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How to work with Zener diodes?

Discussion in 'General Electronics Discussion' started by NiGHTS, May 28, 2015.

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  1. NiGHTS


    Nov 19, 2014
    I'm sure this is an easy problem to solve but so far I'm perplexed with how to use a Zener diode for the purpose of generating a reference voltage for a differential comparator when a certain voltage is not known or no other reliable voltage available.

    Attached is an image showing the basic schematic I have been experimenting with. My only voltage source to work with is anywhere from 12V to 29V and I am aiming for a reference voltage of about 2.4V. My first experiment used a resistor value of 10K but it resulted in an output voltage well below 2.4V -- as low as 1.2V. Other experiments involved using a 1K resistor and yet even then I had an output of 2.2V at 13V. I found that the only way to achieve 2.4V was to use the maximum input voltage with a 1K resistor, but then the resistor overheated.

    Given how low the current I need from this zener circuit is, I don't want to pass too much unnecessary current through the current limiting resistor. My required output voltage can range anywhere from 2.0V to 2.8V but must be willing to work with an input voltage of 12V to 29V. Is this possible? If so how can I achieve this?

    This is the Zener diode I have been using.

  2. Arouse1973

    Arouse1973 Adam

    Dec 18, 2013
    Your diode for requires 20 mA to produce 2.4 Volts, so with a voltage of 29 Volts this requires a resistor (29-2.4) / 20 mA = 1330 Ohms. The power dissipated in the resistor will be (20 mA^2) * 1330 = 0.532 W. At 12Volts this will be (12-2.4) / 20mA = 480 Ohms , and the wattage is (20 mA^2) * 480 = 0.192 W. But you are not going to want to keep changing the value of the resistor for varying voltages. So you would use the lower voltage of 12 Volts and this means at 29 Volts, you have (29-2.4) / 480 = 55.41 mA and a wattage in the resistor of 1.47 W. Umm do you think you might be wasting a bit of energy there, just to get 2.4 Volts. Oh and that's not allowing for any overhead for the zener, you may need another 5 mA of current just to make sure the zener is regulating if the 12 Volt supply drops a bit. If you can accept 2.5 Volts then why not have a look at precision references instead.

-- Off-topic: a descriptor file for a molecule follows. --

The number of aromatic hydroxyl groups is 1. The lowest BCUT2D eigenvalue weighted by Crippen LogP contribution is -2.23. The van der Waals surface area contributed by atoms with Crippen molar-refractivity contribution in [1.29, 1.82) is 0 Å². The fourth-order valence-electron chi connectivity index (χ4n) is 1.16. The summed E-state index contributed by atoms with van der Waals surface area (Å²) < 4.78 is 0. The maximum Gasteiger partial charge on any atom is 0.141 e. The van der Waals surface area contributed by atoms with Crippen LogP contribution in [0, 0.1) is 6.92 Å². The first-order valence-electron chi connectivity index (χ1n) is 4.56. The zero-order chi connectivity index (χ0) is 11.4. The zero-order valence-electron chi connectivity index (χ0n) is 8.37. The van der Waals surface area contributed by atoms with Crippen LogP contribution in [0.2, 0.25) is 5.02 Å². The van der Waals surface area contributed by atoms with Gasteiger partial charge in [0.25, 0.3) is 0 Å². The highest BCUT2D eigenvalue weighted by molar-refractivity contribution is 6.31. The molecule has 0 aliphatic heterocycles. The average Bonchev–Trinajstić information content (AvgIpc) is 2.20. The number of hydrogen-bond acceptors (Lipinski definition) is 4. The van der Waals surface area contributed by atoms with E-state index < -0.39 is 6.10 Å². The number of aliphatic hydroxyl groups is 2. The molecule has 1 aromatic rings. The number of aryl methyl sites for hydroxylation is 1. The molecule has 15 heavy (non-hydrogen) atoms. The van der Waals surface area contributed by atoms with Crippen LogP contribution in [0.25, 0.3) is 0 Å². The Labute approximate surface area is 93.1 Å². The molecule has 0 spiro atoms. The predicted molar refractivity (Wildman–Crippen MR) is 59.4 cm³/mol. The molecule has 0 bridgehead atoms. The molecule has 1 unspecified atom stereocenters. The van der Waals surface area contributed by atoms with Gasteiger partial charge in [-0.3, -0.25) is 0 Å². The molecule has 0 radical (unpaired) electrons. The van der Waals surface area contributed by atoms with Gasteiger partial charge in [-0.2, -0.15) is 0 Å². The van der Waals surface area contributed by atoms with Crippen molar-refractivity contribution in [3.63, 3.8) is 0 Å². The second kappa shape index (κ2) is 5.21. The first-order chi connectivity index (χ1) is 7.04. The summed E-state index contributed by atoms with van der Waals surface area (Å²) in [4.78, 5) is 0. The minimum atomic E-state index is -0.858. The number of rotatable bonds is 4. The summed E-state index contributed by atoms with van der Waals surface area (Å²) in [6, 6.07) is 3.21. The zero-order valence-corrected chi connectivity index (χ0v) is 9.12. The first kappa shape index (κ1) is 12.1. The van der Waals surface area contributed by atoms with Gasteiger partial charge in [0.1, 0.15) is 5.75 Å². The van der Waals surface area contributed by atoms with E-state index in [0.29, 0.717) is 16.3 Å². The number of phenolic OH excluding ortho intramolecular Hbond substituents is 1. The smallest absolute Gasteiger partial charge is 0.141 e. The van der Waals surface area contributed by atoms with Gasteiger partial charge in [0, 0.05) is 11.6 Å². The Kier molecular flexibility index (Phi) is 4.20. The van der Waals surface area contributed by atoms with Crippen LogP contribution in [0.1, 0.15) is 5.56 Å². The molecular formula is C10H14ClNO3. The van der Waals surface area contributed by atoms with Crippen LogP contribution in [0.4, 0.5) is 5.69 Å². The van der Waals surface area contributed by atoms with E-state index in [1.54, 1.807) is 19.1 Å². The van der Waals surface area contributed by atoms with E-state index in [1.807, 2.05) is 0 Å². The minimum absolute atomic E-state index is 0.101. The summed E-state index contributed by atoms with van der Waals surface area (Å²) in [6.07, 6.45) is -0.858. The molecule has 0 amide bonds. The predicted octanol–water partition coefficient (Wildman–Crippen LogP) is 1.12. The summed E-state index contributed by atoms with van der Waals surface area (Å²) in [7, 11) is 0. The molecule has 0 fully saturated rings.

3. Colin Mitchell

    Colin Mitchell

    Aug 31, 2014
    "Your diode requires 20 mA to produce 2.4 Volts, "
    That is not true AT ALL.
    The minimum current to keep a zener in breakdown depends on the wattage of the zener. A 400mW zener requires much less current than a 2 watt zener.
    The minimum current through a zener needs to be about 5mA for a 400mW zener so that it creates the zener voltage specified on the device.
    A 2 watt, 5 watt or 10 watt will require 20mA or more to maintain its zener voltage.
  4. Arouse1973

    Arouse1973 Adam

    Dec 18, 2013
    At low zener voltages, field emission have an effect and these Zeners are much more sensitive to changes in current versus VZ. 2.4 Volt Zeners operate in the soft knee area, where their dynamic impedance is much higher. They need a higher current to regulate correctly. Looking at the datasheet for the above device the manufactures have tested the diode at 20 mA which is where they guarantee the voltage to be approx. 2.4 volts.

    It's the VZ that is important and not the max wattage of the device. Although I agree the higher wattage device with the same VZ as a lower wattage device will require more current to raise to the required test temperature to say 30 degC. For example a 75V 3W zener will regulate 75 Volts at 5 mA. Generally only at a certain junction temperature will they specify the zener voltage. Although having a quick look at the datasheet it does appear the graph shows them operating at a much lower current. But I don't always trust the graphs. The graphs don't explain why the OP needs such a large current to get the zener to work correctly does it?

    You can't make the general statement that all 3W Zeners need more current that 400 mW Zeners.

  5. Fish4Fun

    Fish4Fun So long, and Thanks for all the Fish!

    Aug 27, 2013
    A lot depends on what you actually want to use the circuit for...ignoring the actual question for a moment, and assuming what is required is a 2.4V reference and that Vin is really variable from 12V to would likely be easiest to simply use a voltage regulator to get a nice stable 5V or 3.3V rail, and then use the stable low Voltage rail to generate your 2.4V reference....might even consider something easy like a 2.4 Vref IC ..;-) You could also use a pair of Zeners...the first limiting the voltage to some stable value below 12V, then using the second to provide your 2.4V ref. Or, perhaps you might just use the zener to limit the voltage to something below 12V and then use a simple voltage divider.....It is much easier to get a stable reference voltage from a stable input.....At least in my world it seems to be.

    Good Luck!

    Arouse1973 likes this.
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